The last time I checked, 986 practicing lawyers in Alabama have an “@gmail.com” address registered with the bar and published in the bar’s online database as their office email address. Many more are likely using a free Gmail account which is customized to their own internet domain. This means that it is likely that more than 1,000 Alabama lawyers are using free Gmail to communicate with clients and provide legal services. I didn’t check for Hotmail, Yahoo and other free email accounts, but I bet there are quite a few of those, too.
I love Gmail and use it as my only email vehicle for personal email but, especially now that Google has been sued for violation of various state privacy laws and the Federal Wiretap Act as amended by the Electronic Communications Privacy Act, and has argued that it’s users don’t have a reasonable expectation of privacy in messages sent through the service, every Alabama lawyer who uses a free email account for facilitating legal work should be asking whether doing so is ethical.
While the lawyer ethics authorities in Alabama haven’t issued a formal opinion on Gmail or other free email services, here’s what it all boils down to: Under the terms of service for free Gmail, the account user grants to Google a perpetual, worldwide license in his or her email content.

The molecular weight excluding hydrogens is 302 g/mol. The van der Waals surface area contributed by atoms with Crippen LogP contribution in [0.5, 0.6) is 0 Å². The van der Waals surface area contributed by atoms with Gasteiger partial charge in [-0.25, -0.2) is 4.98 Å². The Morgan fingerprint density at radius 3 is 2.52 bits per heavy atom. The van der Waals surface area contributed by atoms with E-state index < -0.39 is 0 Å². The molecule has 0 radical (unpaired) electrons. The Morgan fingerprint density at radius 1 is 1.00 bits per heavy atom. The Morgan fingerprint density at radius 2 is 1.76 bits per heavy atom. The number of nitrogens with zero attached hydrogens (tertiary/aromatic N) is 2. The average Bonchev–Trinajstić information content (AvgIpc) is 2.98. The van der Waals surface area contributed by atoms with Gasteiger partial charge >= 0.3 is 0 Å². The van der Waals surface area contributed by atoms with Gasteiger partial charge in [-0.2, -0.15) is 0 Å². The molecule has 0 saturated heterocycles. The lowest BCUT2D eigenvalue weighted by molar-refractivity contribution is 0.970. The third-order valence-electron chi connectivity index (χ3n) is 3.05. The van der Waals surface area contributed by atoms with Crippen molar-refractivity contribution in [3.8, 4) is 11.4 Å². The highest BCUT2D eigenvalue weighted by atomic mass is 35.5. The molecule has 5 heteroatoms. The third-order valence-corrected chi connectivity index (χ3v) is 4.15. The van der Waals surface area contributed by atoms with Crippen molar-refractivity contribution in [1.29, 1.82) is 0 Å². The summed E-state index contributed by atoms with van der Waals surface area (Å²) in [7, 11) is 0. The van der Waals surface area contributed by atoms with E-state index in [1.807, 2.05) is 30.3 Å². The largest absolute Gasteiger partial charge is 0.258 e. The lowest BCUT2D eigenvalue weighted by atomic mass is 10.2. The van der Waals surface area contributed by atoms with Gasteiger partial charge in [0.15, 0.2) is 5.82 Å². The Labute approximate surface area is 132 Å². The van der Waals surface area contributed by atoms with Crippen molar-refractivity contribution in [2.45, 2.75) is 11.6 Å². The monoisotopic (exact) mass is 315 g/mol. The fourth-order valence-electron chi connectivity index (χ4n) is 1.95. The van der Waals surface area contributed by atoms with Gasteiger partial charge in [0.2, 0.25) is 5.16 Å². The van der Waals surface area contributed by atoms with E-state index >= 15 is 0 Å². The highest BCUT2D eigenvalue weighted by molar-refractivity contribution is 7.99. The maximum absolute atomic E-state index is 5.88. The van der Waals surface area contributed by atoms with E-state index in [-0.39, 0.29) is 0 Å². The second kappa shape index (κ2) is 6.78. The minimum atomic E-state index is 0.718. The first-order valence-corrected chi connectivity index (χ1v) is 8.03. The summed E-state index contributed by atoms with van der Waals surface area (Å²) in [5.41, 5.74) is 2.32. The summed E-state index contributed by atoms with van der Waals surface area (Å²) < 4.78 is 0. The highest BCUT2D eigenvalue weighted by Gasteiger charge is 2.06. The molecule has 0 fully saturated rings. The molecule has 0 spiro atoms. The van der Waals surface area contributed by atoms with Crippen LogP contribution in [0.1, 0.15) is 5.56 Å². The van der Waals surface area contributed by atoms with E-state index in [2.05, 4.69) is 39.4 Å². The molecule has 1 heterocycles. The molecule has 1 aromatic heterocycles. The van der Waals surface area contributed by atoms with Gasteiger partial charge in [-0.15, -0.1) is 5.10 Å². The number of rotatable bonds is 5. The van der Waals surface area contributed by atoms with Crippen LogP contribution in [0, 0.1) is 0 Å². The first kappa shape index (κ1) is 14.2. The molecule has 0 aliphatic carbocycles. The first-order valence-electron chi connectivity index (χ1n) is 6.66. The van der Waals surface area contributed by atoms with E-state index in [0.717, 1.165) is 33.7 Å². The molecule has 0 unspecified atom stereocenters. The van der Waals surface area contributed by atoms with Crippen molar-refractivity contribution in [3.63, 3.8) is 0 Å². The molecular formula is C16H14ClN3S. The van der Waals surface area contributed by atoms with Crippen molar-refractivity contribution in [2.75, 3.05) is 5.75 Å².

While it is unlikely that any individual at Google would ever review your email, and they expressly state in response to the lawsuit that they don’t, your email and possibly that of your correspondents – even the ones who don’t use free Gmail – is automatically being word-searched so that contextual ads can be served up to you as a result. And the future uses of your data could be countless. Does this really meet your ethical obligation to take reasonable steps to maintain and protect the confidentiality of client information?
A better option if you really like using a web-based email account is Google Apps for Business. For $5 per user per month, you can receive a Gmail account customized to your own domain name, 30GB of inbox/Google Drive storage (vs. 7 GB in free Gmail), Google Calendar, Google instant messaging, 24/7 email and phone customer support, no ads and a service agreement that makes it clear that Google does not take any type of license in your email communications. You can get the price down to $50 per user per year if you sign a 1 year contract. And you can try a 30 day free trial of Google Apps for Business just by filling out an information form. No payment is necessary for the trial.
Filed under: Ethics & Professionalism, Malpractice & Risk Management, Technology | Tagged: client confidentiality, confidential legal communications, email management, law office technology, legal ethics, legal malpractice, legal technology, professional responsibility, professionalism | Comments Off